A good friend once told me about a problem he was having with someone close. I won’t go into the details here, but what is essential to our topic for this week is my friend’s response when I asked a simple question for clarification. My friend said, “It’s complicated.”
Has this happened to you? You patiently listen to another person’s predicament. You try to dig a little deeper in a sincere effort to help. And the response comes back, “It’s complicated.”
Well, of course, it is complicated. Life is often complicated, even when we try to simplify the way we navigate life. Life is complicated because you and I are complicated. For one, we are lots of layers wrapped tightly around an inner child that is afraid. And our fears keep us tightly wrapped.
I wonder if God designed it to be this way? Sometimes I picture God as a sort of “super nerd” who marvels in complexity. Psalm 139 provides confirmation for such an observation. The Good News Translation reads, Thank you for making me so wonderfully complex! (Psalm 139:14).
The field of theoretical biology makes the idea of complexity even more complicated by first looking at what it means to be complex. In a technical paper titled “The complexity of anatomical systems,” Fabio Grizzi and Maurizio Chiriva-Internati argue that complexity can exist both on a structural level and in terms of behavior.1 Apparently, the whole area of human anatomy is so complicated, that theoretical scientists see a need to break the subject down into degrees of complexity. My point is that we are complicated.
Scientists estimate that the human body consists of approximately 7 octillion atoms. I don’t think anyone actually counted them, but I’ll let that slide for now. Despite the huge number, we are mostly empty space. If the atoms compressed, we would be roughly the equivalent of a fly in a large cathedral.2 Are you convinced? We are complex beings, created by a super-nerd God, who must marvel at complexity.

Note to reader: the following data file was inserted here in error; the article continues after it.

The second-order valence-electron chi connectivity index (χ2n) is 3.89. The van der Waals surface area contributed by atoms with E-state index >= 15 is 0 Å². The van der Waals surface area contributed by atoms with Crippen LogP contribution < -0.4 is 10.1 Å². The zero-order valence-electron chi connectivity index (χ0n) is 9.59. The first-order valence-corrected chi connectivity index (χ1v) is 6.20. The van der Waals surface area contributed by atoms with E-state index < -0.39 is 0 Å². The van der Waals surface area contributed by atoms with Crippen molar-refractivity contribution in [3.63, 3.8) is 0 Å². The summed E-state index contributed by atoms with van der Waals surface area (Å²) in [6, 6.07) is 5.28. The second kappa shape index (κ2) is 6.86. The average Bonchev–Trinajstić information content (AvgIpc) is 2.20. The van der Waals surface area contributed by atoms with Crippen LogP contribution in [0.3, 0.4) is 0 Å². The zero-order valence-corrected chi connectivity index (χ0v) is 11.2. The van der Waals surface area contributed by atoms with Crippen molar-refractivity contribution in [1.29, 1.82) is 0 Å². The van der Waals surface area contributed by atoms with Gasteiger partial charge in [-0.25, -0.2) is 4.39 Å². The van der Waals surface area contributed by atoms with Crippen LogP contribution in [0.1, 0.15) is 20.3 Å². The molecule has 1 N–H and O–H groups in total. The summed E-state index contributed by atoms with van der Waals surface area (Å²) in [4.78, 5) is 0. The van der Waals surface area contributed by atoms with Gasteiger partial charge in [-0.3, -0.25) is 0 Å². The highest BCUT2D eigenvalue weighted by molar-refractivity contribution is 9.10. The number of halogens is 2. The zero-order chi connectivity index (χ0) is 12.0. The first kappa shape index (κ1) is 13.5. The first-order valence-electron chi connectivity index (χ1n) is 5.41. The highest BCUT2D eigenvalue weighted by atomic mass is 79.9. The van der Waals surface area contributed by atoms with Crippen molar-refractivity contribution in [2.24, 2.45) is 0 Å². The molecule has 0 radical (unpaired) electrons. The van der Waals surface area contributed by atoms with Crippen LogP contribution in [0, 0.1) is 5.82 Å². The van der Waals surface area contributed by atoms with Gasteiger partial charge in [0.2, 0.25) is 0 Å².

And we live day-to-day on a very complex planet. Earth depends on a lot of very complicated relationships that include a star we call the sun, the atmosphere surrounding this planet, and the way the earth itself is structured. Including vast amounts of water, forests, and even golf courses. Just complicated enough that we let our leaders get by with denying that human greed is really destroying our home.
Our relationships with each other are complicated. We say one thing but mean another. We pretend to be someone different from who we think that the people around us will like us better if we can keep them at a distance. And they do the same thing to us. No wonder my friend’s response was, “It’s complicated!”
Despite the complications, God calls us to experience life as it comes our way. Buried in the section of the Old Testament that we call the wisdom section, we find the Book of Ecclesiastes. The Psalms are also found in the wisdom section along with Proverbs. The Message translation offers a glimpse into God’s view of our role in dealing with life’s challenges. “A person who fears God deals responsibly with all of reality, not just a piece of it” (Ecclesiastes 7:18).
A person who fears God deals responsibly with all of reality, not just a piece of it.
So while my friend is justified in his simplistic response to my question, there is no escape from reality for us who try to be faithful to the God who created us. We are who God created us to be. And despite what the voices in our heads might be shouting at us, despite what other people might claim about us, we are wonderfully made. Complex, yes. But also wonderfully complex.